5. Dundee made only one change following their draw at Tynecastle. Nicky Low replaced Kevin Thomson. Saints went with the same players that secured their fourth consecutive league win at Tannadice. The Dark Blues got off to a flying start and in the first two minutes Rory Loy and Kane Hemmings both forced saves from Saints' keeper Allan Mannus. Each time the keeper needed two goes at grabbing the ball. Mannus had no chance when the Dee took the lead after three minutes. Greg Stewart turned a lovely pass on for HEMMINGS to stride on and lash a low shot into the corner of the net from 20 yards. The travelling supporters were delighted with the Dark Blues performance as the midfield snapped into their game and provided plenty of possession for the front three. The forwards were moving and combining well with Saints struggling to contain them. Saints equaliser was something of a surprise. The Dark Blues defence had barely been in the game in the first 10 minutes. The home side's early attempts to attack had misfired but they put their game together perfectly to open up the Dark Blues in their first serious attack. Kane released O'Halloran on the right and he cut in to set up David WOTHERSPOON to score from 12 yards off the underside of the crossbar. The goal transformed the game, lifting Saints out of the doldrums. They were now looking much more like the form side that has been climbing the league over the last few weeks. Dundee were pressed back for 10 minutes, which they endured without allowing Saints any further chances. Saints purple patch came while the rain was lashing down. After weathering the Perth storm the Dark Blues came back strongly as conditions improved. Greg Stewart was combining well with Loy and Hemmings, and Stewart had a couple of shots at the end of neat moves without troubling Mannus. The home keeper's most difficult moment late in the first half was from a short backpass by Steven Anderson. Mannus just beat Loy in the race for the loose ball. An enjoyable first half ended with play surging from end to end as both teams gave their supporters something to cheer. The Dark Blues looked the sharper side when the game restarted, but in spite of some pleasing, early attacking play there was little for Allan Mannus to worry about. In fact, neither goalkeeper had to make a save till Mannus parried a late shot from Stewart. Dundee's dominance lasted only a few minutes and both teams were evenly matched for the last 40 minutes of the match. There were regular flashes of creativity but for the most part the two teams were cancelling each other out. Neither team was able to recreate the incisive attacks that had produced the first half goals. Alltoo often promising opportunities petered out on a tricky pitch that was cutting up badly. Gary Harkins replaced Nick Ross midway through the second half. After 74 minutes Thomas Konrad came on for the injured Julen Extabeguren. Dundee continued to play some neat football, without either opening up Saints or looking like losing a goal. Riccardo Calder came on for the last 15 minutes during which he had a couple of good runs and crosses. A draw away to a team in terrific form is certainly a good result, and there was plenty to admire in Dundee's performance. The defence was sound and the midfield was hard working and linking well with the forwards, who all looked dangerous in spells. This away point was not earned by sitting back and grinding out the draw. Dundee came to McDiarmid Park and tried to win against a good side. A draw was a fair result for both sides, neither of whom can have any complaint about the outcome. St Johnstone 4-3-3 Mannus Shaughnessy, Mackay, Anderson, Easton Millar, Davidson, Wotherspoon O'Halloran, MacLean (Thomson 83), Kane (Sutton 74) Unused subs: Clark (gk), Scobbie, Caddis, Fisher, Hurst Goals: Wotherspoon (12) Booked: Wotherspoon (foul on Loy), Easton (dissent) Dundee FC 4-3-3 Bain McGinn, McPake, Etxabeguren (Konrad 74), Holt Low (Calder 77), Ross (Harkins 65), McGowan Stewart, Loy, Hemmings Unused subs: Mitchell (gk), Irvine, Meggatt, Gadzhalov Goal: Hemmings (3) Booked: Etxabeguren (foul on Kane), McGowan (handball), Stewart (dissent) Referee: Alan Muir. Assistants: Alasdair Ross, Stuart Hodge. 4th official: Steven Kirkland. Attendance: 4,578 (1,170 Dees) Report: James Christie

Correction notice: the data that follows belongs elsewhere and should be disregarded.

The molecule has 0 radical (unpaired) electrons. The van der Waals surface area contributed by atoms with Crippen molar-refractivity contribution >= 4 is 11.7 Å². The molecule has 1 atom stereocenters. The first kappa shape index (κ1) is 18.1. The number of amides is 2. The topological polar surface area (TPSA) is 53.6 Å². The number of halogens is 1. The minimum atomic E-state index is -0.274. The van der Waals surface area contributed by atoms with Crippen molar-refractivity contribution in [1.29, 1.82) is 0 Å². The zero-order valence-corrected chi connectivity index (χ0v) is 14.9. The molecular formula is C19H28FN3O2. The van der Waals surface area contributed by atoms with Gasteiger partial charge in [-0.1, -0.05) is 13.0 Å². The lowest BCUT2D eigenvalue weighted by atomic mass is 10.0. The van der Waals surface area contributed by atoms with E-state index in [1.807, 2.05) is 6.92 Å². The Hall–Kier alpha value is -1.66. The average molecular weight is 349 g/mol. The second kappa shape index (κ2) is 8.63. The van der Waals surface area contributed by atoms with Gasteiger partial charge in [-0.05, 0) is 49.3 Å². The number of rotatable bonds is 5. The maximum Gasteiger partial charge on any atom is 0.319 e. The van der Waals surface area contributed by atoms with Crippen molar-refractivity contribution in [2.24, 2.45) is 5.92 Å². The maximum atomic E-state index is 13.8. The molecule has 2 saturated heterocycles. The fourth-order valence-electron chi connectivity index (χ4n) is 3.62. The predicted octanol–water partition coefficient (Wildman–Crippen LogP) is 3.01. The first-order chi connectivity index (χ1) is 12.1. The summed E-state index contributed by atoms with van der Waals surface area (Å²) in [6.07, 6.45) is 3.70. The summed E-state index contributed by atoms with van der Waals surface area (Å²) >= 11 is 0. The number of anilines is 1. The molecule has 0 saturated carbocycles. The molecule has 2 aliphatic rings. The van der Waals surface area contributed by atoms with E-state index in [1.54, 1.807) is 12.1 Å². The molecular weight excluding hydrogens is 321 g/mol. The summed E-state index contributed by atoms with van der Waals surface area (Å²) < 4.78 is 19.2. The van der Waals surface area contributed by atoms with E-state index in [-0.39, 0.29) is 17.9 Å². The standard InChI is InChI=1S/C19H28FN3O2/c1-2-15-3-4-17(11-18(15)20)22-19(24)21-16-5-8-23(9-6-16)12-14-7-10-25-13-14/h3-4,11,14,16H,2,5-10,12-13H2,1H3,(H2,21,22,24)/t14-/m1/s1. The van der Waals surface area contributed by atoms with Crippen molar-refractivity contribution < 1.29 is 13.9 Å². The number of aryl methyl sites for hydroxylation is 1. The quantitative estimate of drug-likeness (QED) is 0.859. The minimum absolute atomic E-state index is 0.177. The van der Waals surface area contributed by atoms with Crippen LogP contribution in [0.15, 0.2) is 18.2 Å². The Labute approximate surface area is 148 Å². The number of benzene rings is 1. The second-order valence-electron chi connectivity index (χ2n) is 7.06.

6. Dundee made two changes from the team that drew at Tannadice. Kevin Thomson hadn't recovered from injury and Rory Loy was suffering from a recurrence of the groin injury that kept him out of the Hearts game. Paul McGowan and Nicky Low therefore started for the Dee. St Johnstone made three changes, ex-Dee Dave MacKay replaced Brad McKay in central defence while Chris Millar and Steven MacLean came in for David Wotherspoon and John Sutton in midfield and attack. Saints started the match well, carrying a real threat as they came forward, especially through O'Halloran on the right. However, with less of the ball the Dark Blues were equally dangerous and the Dee should have gone ahead after only two minutes. Kane Hemmings robbed Easton to set up a fast attack, but Greg Stewart volleyed McGowan's cross into the ground, giving Mannus a far easier save than he was expecting. Skipper James McPake showed exactly how to hit a volley when he opened the scoring after 15 minutes. Saints failed to deal with Nicky Low's left wing corner, and Tuesday's last gasp hero scored with a perfect left foot volley into the roof of the net from only six yards out. The goal transformed the game and the Dark Blues moved up a gear to take control. Low was having a marvellous debut, chasing like a terrier when Saints had possession, and always available and using the ball cleverly when the Dee were on the attack. The newcomer came close with an 18 yard shot that zipped just over the bar after the referee Mr Clancy played a good advantage when Nicky Ross was fouled. Low set up another attack with his energetic pressing and Harkins curled his shot narrowly wide. Another sweeping move ended with Greg Stewart teeing up the ball for Paul McGinn to blast a shot over Mannus's bar from 16 yards. Saints nearly nicked a shock equaliser when Cummins took Craig's pass on the volley, sending the ball over Bain and under the bar. Or that was the plan, and it was what everyone in the ground was expecting, only for Scott Bain to pull off an astonishing save. Cummins held his head in his hands, hardly able to believe the quality of Bain's goalkeeping. This was a save every bit as good as Bain's injury time heroics in the derby! Dundee endured a tricky few minutes when Saints were able to get O'Halloran into the game, but the defence, and Kevin Holt in particular, were dealing better with Saints danger man. The Dark Blues soon reasserted control, taking advantage of Saints midfield sitting back covering the defence rather than pressing higher up the pitch. This gave the Dundee midfield plenty of time and space to build dangerous attacks. Dundee's play in midfield was sufficiently intelligent and skillful to open up the Saints defence and Saints couldn't afford to allow the Dark Blues to play the game their way so easily. Stewart broke well on the right, and Hemmings should have done better than a loose shot over the bar. Stewart was more accurate when Harkins' pass opened up the defence, but Mannus saved well. Dundee's second goal was no surprise and featured a superb assist by Nicky Low. St Johnstone had a corner, and when it was cleared Low seized on a careless pass to spring clear down the left wing. His cross had perfect pace and accuracy for HEMMINGS to guide a scoring header from 10 yards back across the helpless Mannus. The Dark Blues finished the half well on top and playing delightful football. Not surprisingly Saints changed their game at half time and started to press Dundee further up the park. St Johnstone did manage to get the ball into the net through Liam Craig only a minute into the half. However, MacLean's push on Nick Ross to set up the chance was so obvious that it was no surprise the goal was disallowed. The Dark Blues were quickly back on the attack but Mannus saved well from Stewart after Hemmings skipped past MacKay on the left. It was an important save because Saints were soon just a goal adrift. O'Halloran showed great skill and perseverance to reach the byline and MACLEAN hooked his cutback past Bain. The next chance fell to Hemmings, who missed by a couple of yards after Harkins clever pass had given him the chance to shoot. Midway through the second half James McPake limped out of the game, seemingly with an injured knee. Thomas Konrad came on and settled into his defensive duties alongside Etxabeguren so effectively that Saints failed to carve out another chance after their goal. The visitors had plenty of possession and some spells of intense pressure, but Scott Bain's duties were restricted to impeccable handling of crosses and some routine administration of optimistic shots from distance. Nicky Low took a knock and was replaced by Darryll Meggatt after 73 minutes. Low left the pitch to a well deserved standing ovation after an excellent first start for the Dee. Dundee were now playing with three central defenders, and both full backs pushing forward providing width. The balance of play was even, but the Dark Blues carried far more penetration than Saints, and they should really have sealed the victory with a third goal. Mannus again pulled off a good save at full length to defy Stewart, who had attempted one of his trademark curling left foot shots from the edge of the penalty area. Stewart and Hemmings then sliced open St Johnstone's defence to leave the unmarked Ross with a great chance only 10 yards out, but the midfielder hit his shot straight at Mannus. Ross was having a fine game in midfield, but he will be disappointed with his finishing because he then missed an even better chance. Stewart and McGinn had ripped through Saints' defence and the full back's pass offered Ross a tap in, but he took a fresh air shot. Dundee weren't punished for these misses because the hard working defence and midfield didn't let their concentration slip for a second, and Saints didn't have any dangerous attacks in the closing stages. Meggatt put in a sound performance for the 20 minutes he was on the pitch, adopting an admirable robust and sensible approach, winning the ball aggressively and taking no chances in possession. St Johnstone will surely be disappointed they couldn't exploit their goal to build momentum and create further chances. Their pressing made it harder for Dundee to play their chosen game, but when Dundee started to get to grips with O'Halloran's threat Saints struggled to find an alternative route to goal. Over the full 90 minutes Dundee were well worth the win. When they were on top they were carving open Saints defence impressively. When Saints had their best spells Dundee's rearguard kept their heads and were never as exposed as the visitors' defence. Yet again Dundee played some delightful passing football in attack, and it was great to see Dundee carry such danger against such experienced, well organised and stuffy opponents. Any win against St Johnstone has to be fought for and earned. Today Dundee did all that was required to master their neighbours down the A90, and it was very pleasing to see the new players fitting in so well again. Dundee FC 4-4-2 Bain McGinn, McPake (Konrad 62), Etxabeguren, Holt McGowan, Harkins, Ross, Low (Meggatt 73) Hemmings (Tankulic 78), Stewart Unused subs: Mitchell (gk), Irvine, Ferry, Carreiro Goals: McPake (15), Hemmings (38) Booked: McPake (foul on O'Halloran), Stewart (stopping free kick being taken), Harkins (foul on Millar) St Johnstone 4-4-2 Mannus Shaughnessy, Dave MacKay, Scobbie, Easton O'Halloran, Davidson, Craig (Lappin 61), Millar Cummins (Sutton 70), MacLean (Kane 77) Unused subs: Clark (gk), Wright, Brad McKay, Caddis Goal: MacLean (53) Booked: none Referee: Kevin Clancy Assistants: Andrew NcWilliam, Michael Banks. 4th official, Andrew Dallas Attendance: 6,176 (955 away fans) Report: James Christie